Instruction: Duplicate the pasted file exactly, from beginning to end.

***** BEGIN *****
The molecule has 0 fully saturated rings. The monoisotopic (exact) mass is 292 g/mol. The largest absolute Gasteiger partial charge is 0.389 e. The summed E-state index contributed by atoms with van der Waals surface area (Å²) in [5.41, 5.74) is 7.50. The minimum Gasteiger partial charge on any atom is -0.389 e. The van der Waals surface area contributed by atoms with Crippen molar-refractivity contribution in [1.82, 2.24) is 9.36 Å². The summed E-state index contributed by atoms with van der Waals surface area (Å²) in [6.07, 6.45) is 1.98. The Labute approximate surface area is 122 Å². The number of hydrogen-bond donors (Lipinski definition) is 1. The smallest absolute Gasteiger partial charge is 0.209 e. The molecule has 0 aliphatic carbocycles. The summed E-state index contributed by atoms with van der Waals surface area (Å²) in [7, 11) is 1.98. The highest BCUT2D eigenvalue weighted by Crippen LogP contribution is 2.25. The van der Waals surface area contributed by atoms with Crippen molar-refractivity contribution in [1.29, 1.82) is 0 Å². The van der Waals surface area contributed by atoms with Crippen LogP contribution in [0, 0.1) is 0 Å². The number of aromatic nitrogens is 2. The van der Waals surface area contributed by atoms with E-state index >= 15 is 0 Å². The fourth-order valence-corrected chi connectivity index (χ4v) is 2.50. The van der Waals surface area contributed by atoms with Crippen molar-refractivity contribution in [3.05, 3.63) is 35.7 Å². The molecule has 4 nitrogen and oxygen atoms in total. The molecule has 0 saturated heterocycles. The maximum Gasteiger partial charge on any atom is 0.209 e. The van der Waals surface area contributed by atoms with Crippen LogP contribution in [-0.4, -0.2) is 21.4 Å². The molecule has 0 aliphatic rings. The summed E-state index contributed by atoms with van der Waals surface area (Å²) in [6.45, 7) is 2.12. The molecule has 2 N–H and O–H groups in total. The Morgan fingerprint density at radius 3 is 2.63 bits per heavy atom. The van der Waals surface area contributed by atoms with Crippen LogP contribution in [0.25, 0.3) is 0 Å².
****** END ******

The molecule has 0 fully saturated rings. The monoisotopic (exact) mass is 292 g/mol. The largest absolute Gasteiger partial charge is 0.389 e. The summed E-state index contributed by atoms with van der Waals surface area (Å²) in [5.41, 5.74) is 7.50. The minimum Gasteiger partial charge on any atom is -0.389 e. The van der Waals surface area contributed by atoms with Crippen molar-refractivity contribution in [1.82, 2.24) is 9.36 Å². The summed E-state index contributed by atoms with van der Waals surface area (Å²) in [6.07, 6.45) is 1.98. The Labute approximate surface area is 122 Å². The number of hydrogen-bond donors (Lipinski definition) is 1. The smallest absolute Gasteiger partial charge is 0.209 e. The molecule has 0 aliphatic carbocycles. The summed E-state index contributed by atoms with van der Waals surface area (Å²) in [7, 11) is 1.98. The highest BCUT2D eigenvalue weighted by Crippen LogP contribution is 2.25. The van der Waals surface area contributed by atoms with Crippen molar-refractivity contribution in [1.29, 1.82) is 0 Å². The van der Waals surface area contributed by atoms with Crippen LogP contribution in [0, 0.1) is 0 Å². The number of aromatic nitrogens is 2. The van der Waals surface area contributed by atoms with E-state index >= 15 is 0 Å². The fourth-order valence-corrected chi connectivity index (χ4v) is 2.50. The van der Waals surface area contributed by atoms with Crippen molar-refractivity contribution in [3.05, 3.63) is 35.7 Å². The molecule has 4 nitrogen and oxygen atoms in total. The molecule has 0 saturated heterocycles. The maximum Gasteiger partial charge on any atom is 0.209 e. The van der Waals surface area contributed by atoms with Crippen LogP contribution in [-0.4, -0.2) is 21.4 Å². The molecule has 0 aliphatic rings. The summed E-state index contributed by atoms with van der Waals surface area (Å²) in [6.45, 7) is 2.12. The molecule has 2 N–H and O–H groups in total. The Morgan fingerprint density at radius 3 is 2.63 bits per heavy atom. The van der Waals surface area contributed by atoms with Crippen LogP contribution in [0.25, 0.3) is 0 Å².